A 2003 Mackinac Center survey of Michigan school districts suggested that about 34 percent of them had privatized food, busing or janitorial services. The most common reason those districts gave for outsourcing was the desire to save money.
Today about 5,000 Michigan educators, parents and
school administrators are expected to rally at the state Capitol to urge
lawmakers to support
Senate Bill 246 and
House Bill 4582. These bills would legislate an annual state budget increase for primary, secondary and higher education of either 5 percent or the rate of inflation, whichever is less.
The desire to improve education is laudable. What remains in doubt is the cost-effectiveness of this approach to the issue.
For example, these bills would take effect in fiscal 2006, but the spending increase would be retroactive to fiscal 2003. The legislation therefore would require a one-time state payment of $1.5 billion, according to Michigan Senate Fiscal Agency Director Gary Olson, whose Senate testimony was cited on June 16 by the Lansing-based Michigan Information & Research Service. Olson projected that the one-time payment alone would force major cuts in other budget areas or sizable tax increases — either hiking the 3.9 percent state income tax to 4.75 percent, or raising the 6 percent state sales tax to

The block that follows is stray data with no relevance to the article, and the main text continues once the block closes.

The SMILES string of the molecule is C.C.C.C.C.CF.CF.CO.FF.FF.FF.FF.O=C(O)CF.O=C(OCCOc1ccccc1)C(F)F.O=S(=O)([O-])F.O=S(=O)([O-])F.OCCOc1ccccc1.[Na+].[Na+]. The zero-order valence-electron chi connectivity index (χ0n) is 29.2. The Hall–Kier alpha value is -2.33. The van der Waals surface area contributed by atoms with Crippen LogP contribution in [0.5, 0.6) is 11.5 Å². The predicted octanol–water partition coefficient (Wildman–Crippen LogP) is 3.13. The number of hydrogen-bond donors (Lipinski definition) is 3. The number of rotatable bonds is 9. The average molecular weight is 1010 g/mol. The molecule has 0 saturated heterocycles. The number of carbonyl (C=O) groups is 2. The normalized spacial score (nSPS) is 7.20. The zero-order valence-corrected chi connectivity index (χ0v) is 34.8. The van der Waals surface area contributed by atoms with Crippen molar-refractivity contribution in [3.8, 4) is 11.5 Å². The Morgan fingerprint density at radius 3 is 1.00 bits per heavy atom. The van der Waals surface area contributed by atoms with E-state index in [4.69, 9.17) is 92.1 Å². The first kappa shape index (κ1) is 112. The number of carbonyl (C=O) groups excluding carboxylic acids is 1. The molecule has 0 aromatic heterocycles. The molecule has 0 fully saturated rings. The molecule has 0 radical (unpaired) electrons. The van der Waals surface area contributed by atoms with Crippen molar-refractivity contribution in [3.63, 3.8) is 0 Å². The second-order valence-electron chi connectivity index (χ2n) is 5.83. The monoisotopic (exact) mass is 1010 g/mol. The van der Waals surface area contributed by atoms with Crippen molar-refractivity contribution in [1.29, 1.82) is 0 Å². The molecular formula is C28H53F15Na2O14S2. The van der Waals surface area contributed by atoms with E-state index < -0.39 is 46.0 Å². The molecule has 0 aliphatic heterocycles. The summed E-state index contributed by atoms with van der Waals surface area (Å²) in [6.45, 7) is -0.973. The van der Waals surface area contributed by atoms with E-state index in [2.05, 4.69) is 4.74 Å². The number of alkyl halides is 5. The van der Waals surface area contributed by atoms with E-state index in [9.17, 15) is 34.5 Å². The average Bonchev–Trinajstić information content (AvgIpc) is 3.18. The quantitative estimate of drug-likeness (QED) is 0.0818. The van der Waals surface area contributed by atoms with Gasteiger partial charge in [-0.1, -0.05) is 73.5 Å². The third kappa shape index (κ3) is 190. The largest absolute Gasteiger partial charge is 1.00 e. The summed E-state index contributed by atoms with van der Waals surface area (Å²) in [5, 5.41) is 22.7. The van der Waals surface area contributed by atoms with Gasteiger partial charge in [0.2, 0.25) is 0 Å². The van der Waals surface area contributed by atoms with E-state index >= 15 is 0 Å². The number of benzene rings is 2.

In contrast, the Mackinac Center has encouraged educators to improve
primary and secondary schooling by consistently putting children first. A
2003 Mackinac Center survey indicated that only about one-third of Michigan
public school districts "outsource at least one noninstructional service" among
busing, janitorial and food services. More than 63 percent of the districts that did privatize said they were saving money (33 percent were unsure), and about 88 percent said they were satisfied with the quality of the services they received from their private contractors.
In a recent case, Grand Rapids Public Schools hired
Dean Transportation to provide bus services for the next five years. The
Grand Rapids Press noted, "Because the private company doesn’t have to